In our 100 year existence, we have had the distinct honor and pleasure of being visited by Paul Peter Meouchi, Patriarch of Antioch and All the East and by three different bishops; Archbishop Francis M. Zayek, Bishop Stephen Hector Doueihi and our present Bishop, Gregory J. Mansour. We have already alluded to Archbishop Zayek’s and BishopDoueihi’s visits to St. Joseph. Now, we recall the wonderful visit paid by Bishop Gregory who had quickly endeared himself to us all in meeting with the members of various organizations and also reaching out to the children in our parish. Who can forget this humble bishop who preferred to address us wearing the simple monk’s hood rather than the more formal and official bishop‘s mitre?
We, at St. Joseph, have also been favored with a visit by our Chorbishop Michael Thomas, who served as a deacon for us the summer before his ordination and by Sister Marla Marie Lucas, superior and founder along with Bishop Gregory of the first order of Maronite nuns in the United States, Maronite Servants of Christ the Light. Speaking of nuns, we were privileged to have as our parishioners, Sister Rose Salome and Lucy Najjar known by her religious name, Mary Carmel. Both became Sisters of St. Joseph of Carondelet. The former joined the congregation in 1941, and the latter, Father Sam Najjar’s aunt, in 1954. At present, and for a number of years, we have also been truly blessed to have the faithful services of our deacon, Robert Calabrese, who came to us from our sister parish in Danbury, CT, our subdeacon, Leo Shababy, our sub-deacon David Nasser, and our sub-deacon Michel Bassil.
Today, as we look around, we can see the many transformations that have taken place since our humble beginnings. We now have a beautiful, remodeled church, a more up-to-the -minute office and conference room, a lovely outdoor shrine to Mary, improved landscaping and resurfaced parking areas. These are the tangibles. However, one cannot adequately measure the intangibles. Suffice to say that spiritual growth is evident in many of our organizations and programs such as the Maronite Youth Organization (MYO), the Maronite Young Adults (MYA), Maronite Catholic Formation (MCF) classes, Altar Boy Training Program, Adult Bible Study, Ladies Altar and Rosary Society, The Order of St. Sharbel, The Good Samaritan Fund, the Lenten Charity Drive, the Annual Christmas Toy and Gift Drive for Children‘s Hospital at Egleston, Benediction of The Blessed Sacrament every first Friday of the month, Choir Membership, Lenten and Christmas Devotions and Novenas, Spiritual Retreats and Talks, National Apostolate of Maronites (NAM), newly initiated Men’s Club, Annual Festivals and Breakfasts and other activities that nourish the soul as well as the body. These are all ongoing projects and programs that strengthen the bonds among parishioners. St. Joseph is truly blessed to have men and women who work willingly and hard to improve conditions. We are especiallyindebted to those who serve on our Pastoral and Stewardship Councils and to members of our Building Committee. Last, but not least, we thank our lay lectors and our ushers for their invaluable service.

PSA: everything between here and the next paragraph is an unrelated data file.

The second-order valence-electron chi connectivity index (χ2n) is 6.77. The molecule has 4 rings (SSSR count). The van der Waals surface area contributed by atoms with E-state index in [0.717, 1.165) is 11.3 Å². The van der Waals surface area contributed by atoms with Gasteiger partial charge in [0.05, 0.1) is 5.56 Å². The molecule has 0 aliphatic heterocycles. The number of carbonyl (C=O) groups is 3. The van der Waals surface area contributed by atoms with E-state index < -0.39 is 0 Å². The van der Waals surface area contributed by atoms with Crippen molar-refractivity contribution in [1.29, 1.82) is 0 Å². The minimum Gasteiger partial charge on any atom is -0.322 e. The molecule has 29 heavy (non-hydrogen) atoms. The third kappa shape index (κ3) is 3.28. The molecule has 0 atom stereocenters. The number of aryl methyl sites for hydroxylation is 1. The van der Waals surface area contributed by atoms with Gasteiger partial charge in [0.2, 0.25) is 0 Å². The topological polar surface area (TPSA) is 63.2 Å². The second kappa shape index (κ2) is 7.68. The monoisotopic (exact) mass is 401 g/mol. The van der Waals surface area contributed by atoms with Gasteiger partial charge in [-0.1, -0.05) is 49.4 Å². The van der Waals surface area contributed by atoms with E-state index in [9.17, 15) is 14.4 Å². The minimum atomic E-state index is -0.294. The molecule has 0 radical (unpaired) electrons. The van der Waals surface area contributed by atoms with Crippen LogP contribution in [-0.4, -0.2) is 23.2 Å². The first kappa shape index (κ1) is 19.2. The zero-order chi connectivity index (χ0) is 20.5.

We now have reached a milestone in our history, one hundred fruitful years. As we look back to the very beginning, we recall and give thanks to those men and women whom we did not have the pleasure of knowing, but whom we honor today for their having had theforesight and determination to establish the first and only Maronite church not just in Atlanta, but in all of Georgia as well.. They never gave up despite all manner of difficulties. They serve as true models not only for us today, but for future generations of Maronites as well.
Just two years ago, in 2009, we met our present Administrator, Rev. Dominique Hanna a young and energetic priest. He has already established a wonderful rapport with us, his parishioners. We are truly blessed to be led by one more of God’s holy priests.
The history of St. Joseph Church does not end here. It is a continuum. What does the future hold for our beloved church as we journey on towards the second centennial? The answers lie principally in the efforts of our people. We entrust this journey with all its possibilities, events, ramifications and especially its people, young, old,and yet-to-be, to our patron, Saint Joseph, foster father of Jesus. One of the glorious titles he bears is that of “The Just Man.” Biblically, “the just man shall flourish like the palm tree, like the cedar of Lebanon shall he grow.” Under St. Joseph’s watchful care, we can work and pray that our church, named in his honor, will also flourish like the palm tree and like the cedar of Lebanon shall it grow.